Writer, lecturer, television/radio personality, and former actress Alexandra York is the publisher and editor of ARTIdeas and the founding president of American Renaissance for the Twenty-First Century, a nonprofit educational foundation dedicated to the fine arts.
Her work has been published in England, Australia, Mexico, Canada, and South America, as well as the United States. Aside from her self-improvement nonfiction books (including a Book-of-the-Month Club selection), she has written numerous articles and essays that have appeared in such sources as Reader’s Digest, Chronicles, USA Today, Vital Speeches, New Woman, Vogue, American Arts Quarterly, and American Artist. Ms. York has also recently completed a novel exploring the subject of free will that is set in the New York art world.
In this issue, a leading member of the art community makes an impassioned plea for including fine arts education in the core curriculum. Alexandra York explains how the fine arts, from poetry and painting to music and drama, educate the mind, body, and soul. Her remarks are based on a speech delivered at Hillsdale College’s November 1997 Center for Constructive Alternatives (CCA) seminar, “Art and the Moral Imagination.”
Early one morning, a man was walking along a bluff overlooking the ocean when he noticed a barefoot woman on the beach, clearly engrossed in a strange activity. She was picking up starfish that had been washed ashore by the tide and, one by one, throwing them back into the sea. Intrigued, he scrambled down the bank of the cliff and approached her.
“What are you doing?” he asked.
“I’m saving starfish,” she answered, gently tossing another into the water.
The man let his eyes drift over the endless shoreline in wonder. “But,” he stammered, “there are thousands of starfish stranded on this beach. You can’t save them all!”
“I know.” The woman smiled, picked up another starfish, and returned it to the ocean. “But I’m saving this one.” She continued undaunted, “And this one. And this one.”
Those starfish languishing on the barren sand are the youth of America. They have been swept up onto the beachhead of ignorance and sloth by the tide of our failed progressive educational system. It falls to us now, those of us who understand the deep purposes of education, to save the future generation. We can do this by returning our children, one by one, back to the sea of structured creativity, where each individual child—by nature of being a child—can be taught to swim toward the promise of adulthood. To help accomplish this task, I propose that we incorporate art education into the core curriculum. Art educates the whole person as an integrated individual. It educates the senses, it educates the mind, and it educates the emotions. It educates the soul.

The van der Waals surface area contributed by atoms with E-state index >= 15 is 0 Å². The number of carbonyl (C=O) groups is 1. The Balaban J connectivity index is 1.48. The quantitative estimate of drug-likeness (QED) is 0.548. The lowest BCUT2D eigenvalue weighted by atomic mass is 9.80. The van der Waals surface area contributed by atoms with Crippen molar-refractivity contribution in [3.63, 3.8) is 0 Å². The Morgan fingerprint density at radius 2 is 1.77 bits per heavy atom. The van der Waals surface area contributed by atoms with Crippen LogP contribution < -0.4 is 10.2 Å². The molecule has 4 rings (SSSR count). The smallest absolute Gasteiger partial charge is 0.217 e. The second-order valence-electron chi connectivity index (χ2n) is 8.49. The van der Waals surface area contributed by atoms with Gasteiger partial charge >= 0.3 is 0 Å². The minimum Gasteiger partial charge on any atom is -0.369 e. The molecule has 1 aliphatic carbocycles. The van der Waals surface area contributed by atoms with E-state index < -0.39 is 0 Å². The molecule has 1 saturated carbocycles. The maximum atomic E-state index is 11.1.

It was at Hillsdale College six years ago that I announced the formation of American Renaissance for the Twenty-First Century. I marvel at the good distance we have come since that time. The foundation’s mission of promoting a rebirth of beauty and life-affirming values in all the fine arts is, of course, not only for the purpose of improving the arts but also for the purpose of elevating our entire culture. It is an ambitious mission that poses great challenges.
These challenges take many forms, not just in the arena of the fine arts but in the arena of ideas—especially ideas that rule our educational system. Let us remember that the three “Rs” of education—reading, writing, and arithmetic—were not instituted in schools just to help the populace read the daily papers, write letters home to Mom, and pay bills owed to the general store. These primary skills are taught for the larger purpose of instructing students to think critically and constructively. School, in other words, is and should be meant to prepare young people for life.
Reading teaches students to comprehend the world and their place in it. Writing teaches them to communicate, develop arguments, and persuade. Arithmetic teaches them to measure attributes, grasp reality, and bring the physical universe into perspective. These are the basics. Over time, most schools have made science mandatory, as well as physical education (which is beneficial, except when—too often!—soccer wins over syntax). However, mastery of the basics is not really expected of most students anymore, and the core curriculum has become so diluted as to be meaningless. Academic subjects are regularly adulterated and distorted in the name of “political correctness,” while the very notion of truth is cast into doubt.